|Date of Birth||December 29, 1892|
|Place of Birth||Hathersage, Derbyshire|
|Next of Kin||J Drew, father|
|Trade / Calling||packer for Lake of the Woods Milling Company|
|Religion||Church of England|
|Service Record||Link to Service Record|
|Force||Canadian Expeditionary Force|
|Enlisted / Conscripted||Enlisted|
|Place of Enlistment||Valcartier, Quebec|
|Address at Enlistment||Keewatin, Ontario|
|Date of Enlistment||21/09/1914|
|Age at Enlistment||21|
|Theatre of Service||Europe|
|Prisoner of War||No|
|Decorations and Medals||Military Medal|
|Date of Death||28/04/1917|
|Age at Death||24|
|Buried At||Orchard Dump Cemetery, Pas De Calais, France|
|Plot||Plot 5, Row J, Grave 18|
The son of John and Elizabeth (née Page) Drew, John Drew was born on 29 December 1892 in Hathersage, Derbyshire, England. For the 1901 England census the family was living in Gorleston, Norfolk, England, father’s occupation given as engine driver. The children listed with the parents in the census were Elizabeth, Sarah, Ellen, George, and William. Probably because Elizabeth was originally from Wales, by the 1911 census the family was living in Leansamlet, Glamorgan, Wales, occupation for John JR given as tube tester for a steel tube manufacturing company. His father was working as a locomotive driver and brother George was working as a tool boy for the Railway Contractor. Other children had now joined the family: Amy, James, and Albert. Over the years, as evidenced by the birth places of the children, the family had also lived in Crediton, Merionethshire, Wales (Elizabeth); Llanwddyn, Montgomery, Wales (Ellen); Rugby, Warwickshire, England (George), Doehill, Derbyshire, England, (William), Great Bealings, Wiltshire, England (Amy), and Hever, Kent, England (James and Albert).
In May of 1912 John embarked for Canada aboard the Laurentic, destination Keewatin and occupation given as steel worker but intended occupation in Canada as at the flour mills. In June of 1913 his father and brother George immigrated to Keewatin, followed by his mother and siblings Elizabeth, Sarah, Ellen, William, Amy, James, and Albert in December.
John left Kenora on 23 August 1914, enlisting in Valcartier, Quebec on 21 September 1914 at age 21. His occupation at the time was given as packer, presumably with the Lake of the Woods Milling Company in Keewatin. In October the 8th Battalion left Quebec City for overseas aboard the Franconia. After arriving in England the men trained for several months at Salisbury Plains. During this time, it appears that John met Lucy Deoene of Harrow on the Hill, Middlesex as his record had her name added as to be notified.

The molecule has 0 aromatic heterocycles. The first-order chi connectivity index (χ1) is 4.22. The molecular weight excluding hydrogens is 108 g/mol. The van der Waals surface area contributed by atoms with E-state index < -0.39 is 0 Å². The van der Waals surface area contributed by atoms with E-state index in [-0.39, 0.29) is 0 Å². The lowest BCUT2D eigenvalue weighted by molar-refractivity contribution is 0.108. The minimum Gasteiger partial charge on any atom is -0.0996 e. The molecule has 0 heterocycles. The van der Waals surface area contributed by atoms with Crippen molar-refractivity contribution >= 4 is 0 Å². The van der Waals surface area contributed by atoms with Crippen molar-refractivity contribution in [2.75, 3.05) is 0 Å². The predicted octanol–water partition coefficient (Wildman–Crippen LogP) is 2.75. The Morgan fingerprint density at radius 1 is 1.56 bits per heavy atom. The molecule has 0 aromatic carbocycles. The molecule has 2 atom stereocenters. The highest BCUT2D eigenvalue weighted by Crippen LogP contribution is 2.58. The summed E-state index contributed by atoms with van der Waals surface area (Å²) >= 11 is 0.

The 8th Battalion arrived in France in February of 1915, and by March John, at his own request, had reverted from the rank of Lance Corporal to the rank of Private. He was granted an 8 day leave in November.
Private John Drew was with the 8th Battalion at the time of his death on 28 April 1917. Killed in action while only 24, during military operations in Arleux-en-Gohelle, France and while doing duty as stretcher bearer, John was shot through the head and instantly killed by a bullet from the rifle of an enemy sniper. John is interred in the Orchard Dump Cemetery, 5 miles north of Arras, France.
For his bravery, John earned the Military Medal, awarded posthumously on 18 May 1917: During the recent advance against the VIMY RIDGE on April 9th 1917, although this Battalion was in support of the Brigade, he left the trench at zero hour and dressed wounded in No Man’s Land in spite of a heavy enemy barrage. As Company dresser he continued dressing wounded for 36 hours without rest and under heavy shell fire most of the time. During the six subsequent days his work was most assiduous and most useful. In addition to the Military Medal, the CVWM also provides the following citations for John: 1914-1915 Star, British War Medal, and Victory Medal.
John’s brother George also served during the Great War, enlisting in Keewatin on 5 June 1915, and going overseas with the 141st Battalion. As a trooper, he served with the Canadian Army Veterinary Corps and arrived back in Canada in May of 1919. He married Cora Bird and died in 1982 in Vancouver. John’s mother died in Keewatin on 28 January 1945 and his father two years later on 25 November 1947. They are interred in the Lake of the Woods Cemetery in Kenora. The rest of his siblings also stayed in Keewatin/Kenora, most marrying, raising their families, and eventually buried in Lake of the Woods Cemetery: Elizabeth (William Boyd), Sarah (Mark Hawkins), Ellen (Earle Brott), William (Jean McLay), Amy (Henry Defoort), James (Olive Moore), and Albert.
Private John Drew is commemorated on page 230 of the First World War Book of Remembrance in Ottawa, on the Keewatin Cenotaph located in Beatty Park in Keewatin, Ontario, on the Lake of the Woods Milling Company Roll of Honour plaque, the Municipality of Keewatin plaque, on the two Keewatin St James Anglican Church plaques, and on the 8th Battalion’s WW1 Roll of Honour. In August of 1919, as next of kin, John’s family would have been presented a medal at a Town of Keewatin demonstration honouring their citizens that had served.
by Judy Stockham
grave marker photo: courtesy of J Stephens, Canadian Virtual War Memorial
St James Memorials photos: courtesy of the church